Peggy Guggenheim about Dorothea Tanning

Max Ernst and Dorothea Tanning (1948, photo by Robert Bruce Inverarity)

Based on what she writes in her memoir, Out of This Century (1979), Peggy Guggenheim did not appreciate Dorothea Tanning very much. This might be partially due to the fact that Tanning and Guggenheim’s husband at the time, German artist Max Ernst, were having an affair.

Guggenheim writes: “I made Max work hard for this show. He had to go around to all the women, choose their paintings and carry them in the car to the gallery. He adored this, as he loved women, and some of them were very attractive. He was always interested in women who painted. There was one called Dorothea Tanning, a pretty girl from the Middle West. She was pretentious, boring, stupid, vulgar and dressed in the worst possible taste, but was quite talented and imitated Max’s painting, which flattered him immensely. She was so much on the make and pushed so hard that it was embarrassing.”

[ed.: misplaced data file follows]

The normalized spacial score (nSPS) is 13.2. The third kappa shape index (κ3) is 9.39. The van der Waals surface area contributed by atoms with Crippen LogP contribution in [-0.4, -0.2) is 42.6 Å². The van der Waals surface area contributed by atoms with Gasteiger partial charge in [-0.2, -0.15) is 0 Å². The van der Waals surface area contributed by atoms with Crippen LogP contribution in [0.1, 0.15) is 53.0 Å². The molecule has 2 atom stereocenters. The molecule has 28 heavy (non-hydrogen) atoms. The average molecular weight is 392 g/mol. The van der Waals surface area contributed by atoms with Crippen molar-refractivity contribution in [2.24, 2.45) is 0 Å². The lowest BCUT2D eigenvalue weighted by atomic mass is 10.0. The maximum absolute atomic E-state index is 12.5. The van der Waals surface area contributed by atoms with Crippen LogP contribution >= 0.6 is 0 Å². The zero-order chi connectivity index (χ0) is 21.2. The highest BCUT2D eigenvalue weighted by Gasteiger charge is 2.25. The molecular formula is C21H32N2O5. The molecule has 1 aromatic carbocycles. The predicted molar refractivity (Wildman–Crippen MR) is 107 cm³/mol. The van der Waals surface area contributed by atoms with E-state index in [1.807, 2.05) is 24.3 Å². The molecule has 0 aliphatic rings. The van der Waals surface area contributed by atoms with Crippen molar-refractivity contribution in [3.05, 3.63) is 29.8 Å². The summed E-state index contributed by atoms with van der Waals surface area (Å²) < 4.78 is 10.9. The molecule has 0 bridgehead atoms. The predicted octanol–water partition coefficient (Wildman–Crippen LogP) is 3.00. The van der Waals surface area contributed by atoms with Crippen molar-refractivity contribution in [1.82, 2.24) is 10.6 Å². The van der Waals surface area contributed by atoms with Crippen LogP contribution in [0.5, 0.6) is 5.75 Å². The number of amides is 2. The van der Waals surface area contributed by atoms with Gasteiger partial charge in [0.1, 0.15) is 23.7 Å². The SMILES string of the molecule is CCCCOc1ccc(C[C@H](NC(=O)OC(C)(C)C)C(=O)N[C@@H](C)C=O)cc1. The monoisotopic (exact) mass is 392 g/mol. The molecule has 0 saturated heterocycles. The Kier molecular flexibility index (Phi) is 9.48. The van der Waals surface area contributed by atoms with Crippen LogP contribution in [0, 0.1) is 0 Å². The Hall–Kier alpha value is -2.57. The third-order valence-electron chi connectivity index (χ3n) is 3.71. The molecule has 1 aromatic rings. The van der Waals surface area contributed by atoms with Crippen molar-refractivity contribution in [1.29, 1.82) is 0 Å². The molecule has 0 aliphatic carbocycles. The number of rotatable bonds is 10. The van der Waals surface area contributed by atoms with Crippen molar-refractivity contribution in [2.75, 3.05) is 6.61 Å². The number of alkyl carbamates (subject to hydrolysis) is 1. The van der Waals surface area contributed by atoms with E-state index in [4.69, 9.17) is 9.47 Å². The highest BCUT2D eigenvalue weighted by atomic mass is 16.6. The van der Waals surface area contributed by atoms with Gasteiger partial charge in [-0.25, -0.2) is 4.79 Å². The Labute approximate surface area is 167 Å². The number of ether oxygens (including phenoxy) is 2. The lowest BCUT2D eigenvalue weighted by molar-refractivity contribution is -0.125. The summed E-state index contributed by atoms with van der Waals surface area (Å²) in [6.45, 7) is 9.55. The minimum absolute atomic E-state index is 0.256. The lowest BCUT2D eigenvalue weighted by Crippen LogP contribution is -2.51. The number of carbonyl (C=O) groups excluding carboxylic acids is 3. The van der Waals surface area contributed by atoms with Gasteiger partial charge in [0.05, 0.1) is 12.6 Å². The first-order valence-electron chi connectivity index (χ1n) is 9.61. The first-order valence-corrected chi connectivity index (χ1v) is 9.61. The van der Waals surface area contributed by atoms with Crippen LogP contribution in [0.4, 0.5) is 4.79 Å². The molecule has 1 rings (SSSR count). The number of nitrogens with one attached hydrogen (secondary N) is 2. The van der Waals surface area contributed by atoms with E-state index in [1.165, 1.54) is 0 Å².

Guggenheim and Ernst eventually divorced, and he and Tanning got married in 1946 in a double ceremony with Man Ray and Juliet Browner.

The above quote is from page 233f. of Out of this Century (Anchor Books, 1980).